Encounter with Rolla parishioner helps bring closure to fallen firefighter’s family

They seemingly met by chance in Yellowstone National Park


A seemingly random encounter more than 1,300 miles from home allowed Dave Clifton to share a man’s last words with his family, bringing them some peace after 40 years.

“God’s timing is not the same as ours,” said Mr. Clifton, a member of St. Patrick parish in Rolla. “But everything is God-sent, and God is the real thing.”

Mr. Clifton and his wife Fran were seated in Yellowstone National Park, waiting to watch the Old Faithful geyser erupt.

As the water thundered forth, a man came up to them and said, “You two have the best seats around.”

Mr. Clifton, who grew up in St. Louis and had served as a firefighter in a suburban St. Louis fire district, noticed the St. Louis patch the man was wearing.

The man said his brother-in-law had been a firefighter near St. Louis.

They talked some more.

“The name didn’t ring a bell,” Mr. Clifton recalled. “But he said his brother-in-law died in a fire 40 years ago, when he was 28.”

Mr. Clifton immediately drew a connection.

“I was shocked to realize we were talking about a man I tried to save,” he said.

It was 1979. Mr. Clifton was working on Rescue Team 3 in the Affton Fire District.

“They called us in on mutual aid to help save a man’s life,” he recalled.

That man, a firefighter for a neighboring fire district, was helping put out a house fire when he fell through the floor and got trapped. The bell on his air tank was ringing, meaning he had only 3 to 5 minutes of air left.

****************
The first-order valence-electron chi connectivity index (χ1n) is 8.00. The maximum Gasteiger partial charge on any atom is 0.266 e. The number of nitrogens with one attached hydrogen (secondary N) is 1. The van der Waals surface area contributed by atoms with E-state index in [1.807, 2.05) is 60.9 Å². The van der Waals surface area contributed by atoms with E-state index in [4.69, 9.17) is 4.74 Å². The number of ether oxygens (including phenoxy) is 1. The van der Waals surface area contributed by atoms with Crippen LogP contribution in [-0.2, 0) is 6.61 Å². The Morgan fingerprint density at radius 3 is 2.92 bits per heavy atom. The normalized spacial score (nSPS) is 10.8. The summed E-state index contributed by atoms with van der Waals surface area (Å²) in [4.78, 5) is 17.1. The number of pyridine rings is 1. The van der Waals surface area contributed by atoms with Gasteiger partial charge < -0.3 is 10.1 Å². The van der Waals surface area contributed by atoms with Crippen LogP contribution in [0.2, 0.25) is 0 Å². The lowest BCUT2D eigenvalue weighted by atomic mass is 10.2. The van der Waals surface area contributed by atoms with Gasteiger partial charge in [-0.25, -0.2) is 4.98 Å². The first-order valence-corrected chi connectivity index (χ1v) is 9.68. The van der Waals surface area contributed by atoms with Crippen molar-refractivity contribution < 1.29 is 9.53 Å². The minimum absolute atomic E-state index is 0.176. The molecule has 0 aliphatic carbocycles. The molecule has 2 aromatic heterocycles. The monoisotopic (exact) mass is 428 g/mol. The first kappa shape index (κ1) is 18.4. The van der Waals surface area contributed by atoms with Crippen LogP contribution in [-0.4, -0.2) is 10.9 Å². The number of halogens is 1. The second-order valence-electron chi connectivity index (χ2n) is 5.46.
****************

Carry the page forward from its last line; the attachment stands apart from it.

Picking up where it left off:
Mr. Clifton and a fellow firefighter arrived and went into the house.

“He was trapped and we couldn’t get to him,” said Mr. Clifton. “We did everything we could, but we just couldn’t get to him in time.”’

The last thing Mr. Clifton heard the man say was, “Tell my family I love them.”

A while later, Mr. Clifton stood at attention as medical personnel carried the fallen firefighter’s earthly remains to an ambulance.

The man had not been burned. He had just run out of air.

“That whole experience made a huge impression on me,” Mr. Clifton recalled. “I’ve told the story of that man over and over in the last 40 years.”

“I’ve used it as an example about how important it is to stay together,” he said, “and if the bell on your air pack goes off, get out.”

Mr. Clifton and his wife moved to the Rolla area about 11 years ago. He joined the Vichy Volunteer Fire Department and started serving as a hospice chaplain for military veterans.

Mr. and Mrs. Clifton went to Yellowstone on a long-awaited vacation.

The other family had gotten together to celebrate a 40th wedding anniversary.

Once their connection became known, Mr. Clifton told the other man things he and his family had never heard about his brother-in-law’s passing.

The deceased firefighter’s mother and sisters were nearby. The man asked Mr. Clifton to talk to them.

“After 40 years! At Yellowstone Park!” Mr. Clifton marveled. “Here I was, telling the man’s mother things she had not heard before. It brought me to tears.”

He shared her son’s last words and told her he had shared the story with numerous other firefighters.

“His death was not in vain,” said Mr. Clifton. “He more than likely saved other lives because I was able to share his story so many times with other fire departments on my watch.”

Still dazed, Mr. Clifton told a priest at a church near Yellowstone about the chance encounter with the man’s family.

“God sent you here to meet them,” the priest told him. “He knew they needed someone to bring them closure, and He sent you to do that.”

Mr. Clifton still can’t get over the amazingly improbable timing of it all.

“I think God has a sense of humor,” Mr. Clifton stated. “He has taken me a lot of places and thrown me into a lot of situations I never would have expected.”